Thursday, December 15, 2005

Top Ten Worst Offenders, Part I

Some cliches can be stopped. To help you avoid cliches, here are the Top Ten Worst Offenders:

10) Vampires. They're dark, angsty and supernatural. Perfect for artists that are trying to explore their dark sides.

Unfortunately, few think vampires all the way through. They look at the angst factor, mostly the night-onnly existance and the parasitism, but not the advantages of being a vampire. Once you get past the need for blood and darkness, you don't have to pay taxes, the money you were paying for most bills and food becomes disposable, and you can concentrate on what makes you happy. Okay, so you can't have kids either, but that's sorta plus/minus.

On the flip side, there are those that try to find psuedo-scientific reasons for vampirism. Obligatory: Huh? They haven't thought one major thing through: Vampires only work when they are mysterious, and they end up not working as well when their secrets are grounded in reality. Not saying you can't do it; just be aware of the problem.

If you are going to use vampires, don't get drowned in the angst, and consider that they would revel in their advantages (such as their heightened senses, the ability to pursue things for a longer period of time, and immmunity to a wide variety of things). If you can't, just remember that not enough people use werewolves.

9) Collector Comics: This is a corporation's favorite: A comic with a built-in collectible. Although there's only two major offenders (Pokemon and Yugi-Oh), there are a lot of minor ones (Digimon, for example). However, it goes far behind just toys.

The basic idea is that a hero (or group of kids) are looking for a group of objects or animals in order to solve his (their) quest. Although great in that success is measurable, and tension is guaranteed to mount with each piece collected, it starts getting monotonous as battles start to mount, especially if every fight is the standard "old trick gets negated, hero almost loses, finds a new trick, wins" formula.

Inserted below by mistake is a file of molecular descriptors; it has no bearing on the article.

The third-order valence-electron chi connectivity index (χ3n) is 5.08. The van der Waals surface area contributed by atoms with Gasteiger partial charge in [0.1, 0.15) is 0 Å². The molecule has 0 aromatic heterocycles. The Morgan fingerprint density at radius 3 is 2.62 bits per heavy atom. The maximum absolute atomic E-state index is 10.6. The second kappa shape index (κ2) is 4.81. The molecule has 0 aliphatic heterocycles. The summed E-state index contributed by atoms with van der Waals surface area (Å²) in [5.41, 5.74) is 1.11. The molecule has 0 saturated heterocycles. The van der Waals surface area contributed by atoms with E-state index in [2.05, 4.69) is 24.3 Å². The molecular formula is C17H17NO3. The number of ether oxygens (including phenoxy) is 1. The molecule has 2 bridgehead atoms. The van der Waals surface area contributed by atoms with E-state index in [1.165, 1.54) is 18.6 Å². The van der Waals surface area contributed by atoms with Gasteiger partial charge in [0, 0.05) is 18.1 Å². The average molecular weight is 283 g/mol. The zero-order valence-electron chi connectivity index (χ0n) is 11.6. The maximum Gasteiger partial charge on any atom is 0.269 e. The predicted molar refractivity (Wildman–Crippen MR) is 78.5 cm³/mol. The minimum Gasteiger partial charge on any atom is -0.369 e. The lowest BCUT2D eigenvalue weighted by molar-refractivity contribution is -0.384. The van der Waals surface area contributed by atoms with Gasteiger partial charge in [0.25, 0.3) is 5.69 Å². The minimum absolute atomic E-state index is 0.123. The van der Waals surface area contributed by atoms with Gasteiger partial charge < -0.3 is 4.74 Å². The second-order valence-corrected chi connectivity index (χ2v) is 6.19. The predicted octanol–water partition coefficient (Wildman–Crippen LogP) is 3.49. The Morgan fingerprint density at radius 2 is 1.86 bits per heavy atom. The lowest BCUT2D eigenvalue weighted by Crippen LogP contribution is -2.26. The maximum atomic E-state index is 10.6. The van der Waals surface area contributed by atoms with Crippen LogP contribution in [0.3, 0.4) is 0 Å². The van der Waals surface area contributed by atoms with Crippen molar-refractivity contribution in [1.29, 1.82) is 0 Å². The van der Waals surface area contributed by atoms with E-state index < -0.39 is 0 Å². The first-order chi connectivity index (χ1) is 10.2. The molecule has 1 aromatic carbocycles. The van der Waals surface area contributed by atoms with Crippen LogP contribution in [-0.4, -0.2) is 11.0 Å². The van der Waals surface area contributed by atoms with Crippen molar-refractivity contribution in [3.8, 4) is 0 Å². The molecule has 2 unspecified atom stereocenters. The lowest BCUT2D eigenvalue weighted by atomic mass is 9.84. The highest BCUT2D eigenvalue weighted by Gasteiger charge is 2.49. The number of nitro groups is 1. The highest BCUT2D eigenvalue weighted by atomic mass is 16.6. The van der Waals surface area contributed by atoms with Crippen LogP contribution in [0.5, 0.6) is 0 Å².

This is great if there are just a few pieces (Dr. Who's Key of Time only had seven pieces). But there's a reason it works great in games, and not so great in comics: Each goal accomplished limits the time left. However, try to avoid this one unless you have a good reason; the reason that it's on this list is because (besides being used a lot) is because too often authors use it as a crutch (by setting measurable goals, you feel good when you have accomplished one, and feel better if you know the path has been that much more finished), and there is the temptation to add/reveal "just one more" collectible.

If you can keep to the objects that you have revealed, and have fun with it, go for it. Otherwise, avoid like the plague!

8) Magical Girls: I'm not trying to be anti-feminist, but heroic girls set the feminist movement back by ten years each time they show up. ("Super-Sailor Charon, let's defeat Masculinor and then go to the mall! Magnifence Cherry Beam of Cheeriness!"). Yuck.

I'm sorry; this is just a genre that needs to either mature or die. But, since it comes up, how do you deal with it?

First off, make sure that none of the girl's involved are Mary Sues (almost-perfect with special abilities, flaws that are more dramatically appropriate than real, and worry about their perfection). If you do have them, kill some of their specialness, and give them normal issues, not hyped-up petty ones (she needs to defeat the bad guy quickly in order to make a date, not because he messed her hair-do).

Second, make the guys real. I like WITCH because the recurring males are realistic guys, not merely foils for the girls. Even without powers, Caleb (the rebel leader), Blunk (the "pet"), Matt (Will's love), Martin (their fan), and Uriah (Caleb's friend) are just as vital to the fight as the girls, albeit in far different capacities. I could have an episode with just those characters, and it would be interesting. Contrast that with the guys in the Winx Club, who are easily replaceable. They have enough problems just being on-screen; there is no way they could sustain an episode by themselves.

Third, and last, don't try to be feminist. It invariable works against the story. Just let them evolve as characters. I cannot emphasize that point enough!

7) Game Comics: This is not to say that there aren't great game comics. Penny Arcade and Goblins are great examples. However, because gamers tend to be computer literate, and some are decent artists, they try too hard to relate what happens in games to others, and it just doesn't always work.

If you are serious about making a comic based on a game, do up a script, and then show it to someone who is not in your immediate circle. If they think that's entertaining, go for it. Otherwise, just put it down and either try something else, or just do it for yourself and your immediate circle of friends.